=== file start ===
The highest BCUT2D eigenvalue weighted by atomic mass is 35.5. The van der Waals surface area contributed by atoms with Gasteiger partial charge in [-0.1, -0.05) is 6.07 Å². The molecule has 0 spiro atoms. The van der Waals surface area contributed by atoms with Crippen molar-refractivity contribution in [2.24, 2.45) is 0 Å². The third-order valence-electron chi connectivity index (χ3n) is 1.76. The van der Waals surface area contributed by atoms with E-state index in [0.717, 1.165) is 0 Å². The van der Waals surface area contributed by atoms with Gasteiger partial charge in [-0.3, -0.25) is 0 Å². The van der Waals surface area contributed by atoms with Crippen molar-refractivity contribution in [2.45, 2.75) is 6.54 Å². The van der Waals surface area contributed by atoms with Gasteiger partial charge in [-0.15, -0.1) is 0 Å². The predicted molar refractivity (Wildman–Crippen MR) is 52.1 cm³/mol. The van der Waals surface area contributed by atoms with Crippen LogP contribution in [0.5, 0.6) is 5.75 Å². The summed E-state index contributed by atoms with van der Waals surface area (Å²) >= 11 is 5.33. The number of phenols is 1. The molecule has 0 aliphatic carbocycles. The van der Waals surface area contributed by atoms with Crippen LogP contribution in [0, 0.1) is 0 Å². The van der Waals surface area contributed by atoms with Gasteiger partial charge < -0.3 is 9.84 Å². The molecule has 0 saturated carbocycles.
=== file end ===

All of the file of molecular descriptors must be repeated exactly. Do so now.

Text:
The highest BCUT2D eigenvalue weighted by atomic mass is 35.5. The van der Waals surface area contributed by atoms with Gasteiger partial charge in [-0.1, -0.05) is 6.07 Å². The molecule has 0 spiro atoms. The van der Waals surface area contributed by atoms with Crippen molar-refractivity contribution in [2.24, 2.45) is 0 Å². The third-order valence-electron chi connectivity index (χ3n) is 1.76. The van der Waals surface area contributed by atoms with E-state index in [0.717, 1.165) is 0 Å². The van der Waals surface area contributed by atoms with Gasteiger partial charge in [-0.3, -0.25) is 0 Å². The van der Waals surface area contributed by atoms with Crippen molar-refractivity contribution in [2.45, 2.75) is 6.54 Å². The van der Waals surface area contributed by atoms with Gasteiger partial charge in [-0.15, -0.1) is 0 Å². The predicted molar refractivity (Wildman–Crippen MR) is 52.1 cm³/mol. The van der Waals surface area contributed by atoms with Crippen LogP contribution in [0.5, 0.6) is 5.75 Å². The summed E-state index contributed by atoms with van der Waals surface area (Å²) >= 11 is 5.33. The number of phenols is 1. The molecule has 0 aliphatic carbocycles. The van der Waals surface area contributed by atoms with Crippen LogP contribution in [0, 0.1) is 0 Å². The van der Waals surface area contributed by atoms with Gasteiger partial charge < -0.3 is 9.84 Å². The molecule has 0 saturated carbocycles.